Even though many people had reservations when the character designs initially, the animation looks beautiful in action. The characters are very expressive. I loved the little details they included in Glimmer's design, such as the big sparkles in her hair and the tiny pink wings on her back that identify as the daughter of the winged Queen Angella. The backgrounds of the whimsical and colorful world of Etheria are breathtakingly gorgeous. She-Ra and the Princesses of Power builds one of the loveliest and aesthetically pleasing fantasy worlds I have ever seen. The world is also filled with secrets derived from ancient people known as the "First Ones" with hidden technology and languages peppered throughout. The Sorceress from the original series is known as Light Hope in this version and appears only as an AI projection from the past, collecting data over the centuries. She-Ra's sword is revealed to be a relic of the First Ones, which is why it is so important. When Adora finds it, she transforms into the first new She-Ra after many generations. I love how they built a much richer mythology around the character than the original series. She-Ra from the '80s looked like Adora in a different outfit, but this She-Ra is several feet taller than Adora with longer blonder hair, bluer eyes, and an angelic golden glow around her.

Unlike Mysticons, where the villains kept changing and weren't always consistent, She-Ra and the Princesses of Power is very direct about the main conflict. She-Ra must stop Hordak and Shadow Weaver, the people who raised her, from attacking the innocent civilians of Etheria. Hordak was not a consistent presence in this version of the show, which actually helped make him more mysterious. He came off as devlishly wicked and dangerous in a way that he did not in the '80s version. It helped that he had a smooth and commanding voice instead of snorting every other word. Shadow Weaver felt like an evil stepmother who abused Catra by making her feel worthless in comparison to her preferred child, Adora. This mistreatment is what pushed Catra over the edge, making it impossible for Adora to convince her to join the right side. It's interesting how Catra's relationship with Shadow Weaver parallels Glimmer's relationship with her mother, Queen Angella because both are always getting into arguments and placing themselves in dangerous situations to try to prove themselves. The difference, however, is that Queen Angella eventually comes around and accepts Glimmer for who she is, while Shadow Weaver continues to see Catra as inferior to Adora no matter what she does. This is the biggest benefit of aging the characters down to teenagers because this demonstration of good and bad parenting would not have been possible if they were already adults.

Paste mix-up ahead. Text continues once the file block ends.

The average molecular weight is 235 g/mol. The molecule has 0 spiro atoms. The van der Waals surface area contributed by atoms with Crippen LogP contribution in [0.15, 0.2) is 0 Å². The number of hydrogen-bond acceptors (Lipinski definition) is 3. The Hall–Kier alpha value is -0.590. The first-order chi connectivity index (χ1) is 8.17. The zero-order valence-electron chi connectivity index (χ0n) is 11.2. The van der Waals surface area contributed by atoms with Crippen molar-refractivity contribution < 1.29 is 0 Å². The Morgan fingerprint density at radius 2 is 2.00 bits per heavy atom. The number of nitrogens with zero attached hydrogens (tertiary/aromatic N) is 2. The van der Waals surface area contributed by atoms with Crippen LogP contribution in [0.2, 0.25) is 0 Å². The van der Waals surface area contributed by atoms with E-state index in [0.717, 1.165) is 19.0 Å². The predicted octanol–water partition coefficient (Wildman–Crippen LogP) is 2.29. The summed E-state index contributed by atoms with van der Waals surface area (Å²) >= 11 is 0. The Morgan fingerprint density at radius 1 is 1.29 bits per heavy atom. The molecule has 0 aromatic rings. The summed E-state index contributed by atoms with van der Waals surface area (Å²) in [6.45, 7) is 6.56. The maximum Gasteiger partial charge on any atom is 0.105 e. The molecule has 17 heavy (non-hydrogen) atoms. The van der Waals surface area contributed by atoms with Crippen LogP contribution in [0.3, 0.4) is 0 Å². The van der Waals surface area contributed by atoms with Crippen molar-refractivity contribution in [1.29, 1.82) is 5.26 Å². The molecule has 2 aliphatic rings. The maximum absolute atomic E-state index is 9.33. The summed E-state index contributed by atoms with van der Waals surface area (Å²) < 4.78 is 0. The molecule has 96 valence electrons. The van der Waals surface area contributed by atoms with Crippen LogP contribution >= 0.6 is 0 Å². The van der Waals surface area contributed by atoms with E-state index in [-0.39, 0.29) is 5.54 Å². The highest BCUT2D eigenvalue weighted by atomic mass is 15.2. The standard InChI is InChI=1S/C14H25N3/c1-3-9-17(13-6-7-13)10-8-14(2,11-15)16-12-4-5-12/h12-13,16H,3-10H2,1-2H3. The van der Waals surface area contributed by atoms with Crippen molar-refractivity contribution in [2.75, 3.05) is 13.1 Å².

She-Ra and the Princesses of Power is a perfect modern-day example of a Magical Girl series that encourages diversity and empowers girls. The pacing is exponentially better than the '80s, and the episodes flow into each other beautifully to tell one complete story. Each character was brilliantly cast and animated with unique features and expressions in an breathtakingly magical world. It teaches a wonderful lesson about what it means to be a family, even if you don't look always alike. It doesn't get too serious or too silly because the characters' personalities are different enough to play off each other in an entertaining manner while their goals are meaningful and important. I loved seeing Adora struggle between her past as a member of the Horde and her future as She-Ra and look forward to many more magical seasons.